“No viewing is a waste of time”.  Put in blunt Anglo Saxon/Bruno Tonioli language, “Bollocks”.  It is if the person doing the viewing cannot proceed and even more importantly never had any intention of offering to proceed.  It is the agent’s responsibility in the service that they provide to their client-the vendor-and the duty of care that this includes, to determine whether the person looking to view the property is in a position to proceed/what their circumstances are.  If they have no means of being able to make an offer that they can act upon, then it is a waste of everyone’s time, not least the vendor, who will invariably have cleaned the property/taken the day off work/changed their diary to facilitate the viewing.  Continuing the theme, on what grounds is a viewing taking place?  Is it to impress the vendor that as an agent you have booked in numerous viewings from ‘interested parties’; that are actually disinterested parties because they are a contingent of people known to you who you have inveigled, bribed and coerced into coming and ‘having a wander  about’ so that it buys you some credit with the vendor?  Naughty, naughty, surely not.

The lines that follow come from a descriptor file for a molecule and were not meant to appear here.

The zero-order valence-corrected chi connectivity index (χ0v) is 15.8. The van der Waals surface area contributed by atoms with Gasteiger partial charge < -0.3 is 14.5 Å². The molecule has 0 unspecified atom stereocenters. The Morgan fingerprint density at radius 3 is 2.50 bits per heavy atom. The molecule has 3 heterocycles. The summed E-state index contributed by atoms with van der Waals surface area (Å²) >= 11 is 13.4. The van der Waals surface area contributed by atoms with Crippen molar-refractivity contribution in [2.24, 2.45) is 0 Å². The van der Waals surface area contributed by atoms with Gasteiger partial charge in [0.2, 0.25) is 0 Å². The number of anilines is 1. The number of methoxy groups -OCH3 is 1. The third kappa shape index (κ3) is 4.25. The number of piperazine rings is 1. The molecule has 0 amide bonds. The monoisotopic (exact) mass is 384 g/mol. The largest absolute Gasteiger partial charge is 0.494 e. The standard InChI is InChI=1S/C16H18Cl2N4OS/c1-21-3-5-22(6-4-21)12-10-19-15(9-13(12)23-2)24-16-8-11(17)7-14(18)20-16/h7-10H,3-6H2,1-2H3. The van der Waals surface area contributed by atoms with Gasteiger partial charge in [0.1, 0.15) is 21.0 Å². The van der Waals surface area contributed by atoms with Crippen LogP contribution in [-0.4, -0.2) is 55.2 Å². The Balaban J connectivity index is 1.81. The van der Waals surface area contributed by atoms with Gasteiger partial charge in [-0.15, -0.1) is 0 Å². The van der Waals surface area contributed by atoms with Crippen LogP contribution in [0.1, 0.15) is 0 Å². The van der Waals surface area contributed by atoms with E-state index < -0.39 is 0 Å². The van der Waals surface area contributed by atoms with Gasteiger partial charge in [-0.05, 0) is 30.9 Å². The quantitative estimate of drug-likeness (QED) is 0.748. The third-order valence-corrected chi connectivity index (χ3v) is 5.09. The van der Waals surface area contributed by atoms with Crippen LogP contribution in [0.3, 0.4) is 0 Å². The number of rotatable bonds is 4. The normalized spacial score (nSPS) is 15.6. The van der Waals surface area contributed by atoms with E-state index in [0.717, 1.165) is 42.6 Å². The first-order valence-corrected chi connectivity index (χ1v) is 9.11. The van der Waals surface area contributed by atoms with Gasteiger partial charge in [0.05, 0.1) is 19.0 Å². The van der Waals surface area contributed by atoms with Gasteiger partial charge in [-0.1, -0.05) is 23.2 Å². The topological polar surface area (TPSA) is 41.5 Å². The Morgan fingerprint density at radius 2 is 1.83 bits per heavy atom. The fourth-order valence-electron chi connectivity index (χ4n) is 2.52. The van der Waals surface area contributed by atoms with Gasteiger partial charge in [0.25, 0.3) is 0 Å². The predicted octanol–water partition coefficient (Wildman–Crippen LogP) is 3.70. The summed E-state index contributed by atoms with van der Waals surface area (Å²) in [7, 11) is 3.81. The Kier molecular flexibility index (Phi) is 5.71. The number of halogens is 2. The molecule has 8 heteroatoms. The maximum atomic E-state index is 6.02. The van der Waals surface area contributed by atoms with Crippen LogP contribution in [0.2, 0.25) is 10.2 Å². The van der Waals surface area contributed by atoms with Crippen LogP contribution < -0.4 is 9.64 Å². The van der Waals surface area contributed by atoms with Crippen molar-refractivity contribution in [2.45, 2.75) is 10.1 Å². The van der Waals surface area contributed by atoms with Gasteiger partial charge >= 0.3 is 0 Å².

This segues neatly into the premise that the number of viewings has a direct effect on the chances of securing a sale and there is a distinct correlation between viewings and the ‘It’s Gone’ board going up (accompanied by the trumpet fanfare of beatific cherubs-a nice touch I think that you would agree).  There is some value in this statement, because without a viewing it is highly unlikely that a property will be sold off the page-electronic or otherwise.  Unless one is in a sealed bid scenario-unlikely in the NP44 demographic-then one viewing, the very first viewing can mean a sale.  Here at Cheshire and Co we had two such scenarios this summer.  Only one person can buy a property, it isn’t a kibbutz.  Again, this alludes back to it being the responsibility of the agent to establish the facts before bringing a person to a property.  Nothing is likely to disillusion a vendor more than 20 people coming to view a house for none of them to make an offer.  Unbeknownst to the vendor is that none were in a position or ever had any intention of making an offer (due to their being on day release, Interpol’s Top 10 Most Wanted etc.)